List 4 Tariffs Threaten Chemicals Investment

American Chemistry Council Testifies on Section 301

Uncertainty caused by the U.S. government's “unpredictable and often conflicting tariff” action is expectted to impact new chemical industry investment in the country, according to the American Chemistry Council.
The independent industry association testified against the inclusion of key goods under the White House’s Section 301 Tariffs on China. Speaking at the Office of the U.S. Trade Representative public hearing, representatives of the ACC called for moderation.
“ACC holds the position that a prolonged trade war between the United States and China – in which chemicals being subjected to higher tariffs becomes a fixture, not an exception – could reverse the fortune of the U.S. chemical manufacturing sector,” a spokesperson for the ACC said.

HTS Code Review
Highlighting an estimated US$11 billion in chemicals and plastics imports from China that have been added to List 4 as subject to tariffs, the ACC called for the administration to get back to the negotiating table.

“With regard to proposed List 4, we respectfully urge the Section 301 Committee to remove, at a minimum, the 214 eight-digit U.S. Harmonized Tariff System (HTS) codes for chemicals and Plastics,” the ACC states.

The association estimates that if the full tariffs were to come into effect, the total value of U.S. chemicals and plastics imports from China subject to tariffs across all four lists would be US$26.4 billion, amounting to the “biggest tax increase that U.S. chemical manufacturers have ever experienced.”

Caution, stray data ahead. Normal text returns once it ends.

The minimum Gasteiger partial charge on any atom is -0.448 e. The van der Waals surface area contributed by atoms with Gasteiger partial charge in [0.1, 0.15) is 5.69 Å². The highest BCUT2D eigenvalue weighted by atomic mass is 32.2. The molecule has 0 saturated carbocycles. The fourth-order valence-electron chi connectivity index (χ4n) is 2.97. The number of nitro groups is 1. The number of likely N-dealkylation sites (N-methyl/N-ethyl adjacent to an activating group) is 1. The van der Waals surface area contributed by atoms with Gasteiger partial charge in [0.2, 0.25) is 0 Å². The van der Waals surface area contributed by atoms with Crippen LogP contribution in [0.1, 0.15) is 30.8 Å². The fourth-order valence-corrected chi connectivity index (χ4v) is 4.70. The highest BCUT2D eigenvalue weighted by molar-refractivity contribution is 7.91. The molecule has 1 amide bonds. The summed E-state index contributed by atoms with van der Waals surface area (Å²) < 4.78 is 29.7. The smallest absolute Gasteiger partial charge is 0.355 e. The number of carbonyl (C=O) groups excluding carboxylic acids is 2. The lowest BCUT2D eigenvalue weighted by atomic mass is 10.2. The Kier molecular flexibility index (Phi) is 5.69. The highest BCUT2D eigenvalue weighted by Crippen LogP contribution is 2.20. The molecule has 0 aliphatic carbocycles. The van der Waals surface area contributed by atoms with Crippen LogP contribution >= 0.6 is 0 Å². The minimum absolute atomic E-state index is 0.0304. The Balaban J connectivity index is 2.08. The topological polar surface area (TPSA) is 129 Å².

Shale Gas Impacts

The timing of the recent U.S.-China trade war is seen as particularly harmful due to the nascent stage of the domestic shale gas industry, which ACC states gives U.S. chemicals manufacturers an “unprecedented competitive advantage” in producing high-demand chemistries at low cost and exporting them around the globe.
“For U.S. chemicals manufacturers, a prolonged trade war with China could cause the gift of the shale gas revolution to whither and fade – significantly undermining our industry’s global competitive advantage,” the ACC emphasises.

Based in Washington, D.C., the ACC represents a range of companies engaged in the business of chemistry through member engagement, political advocacy, communications and scientific research.
“Tariff elimination for chemicals must lead to the lowest possible bound rates at the WTO and the avoidance of additional duties on
top of applied duties. With this, we urge the Administration to lead the world into a new era of fairer, broadly beneficial global trade and investment,” the ACC concluded.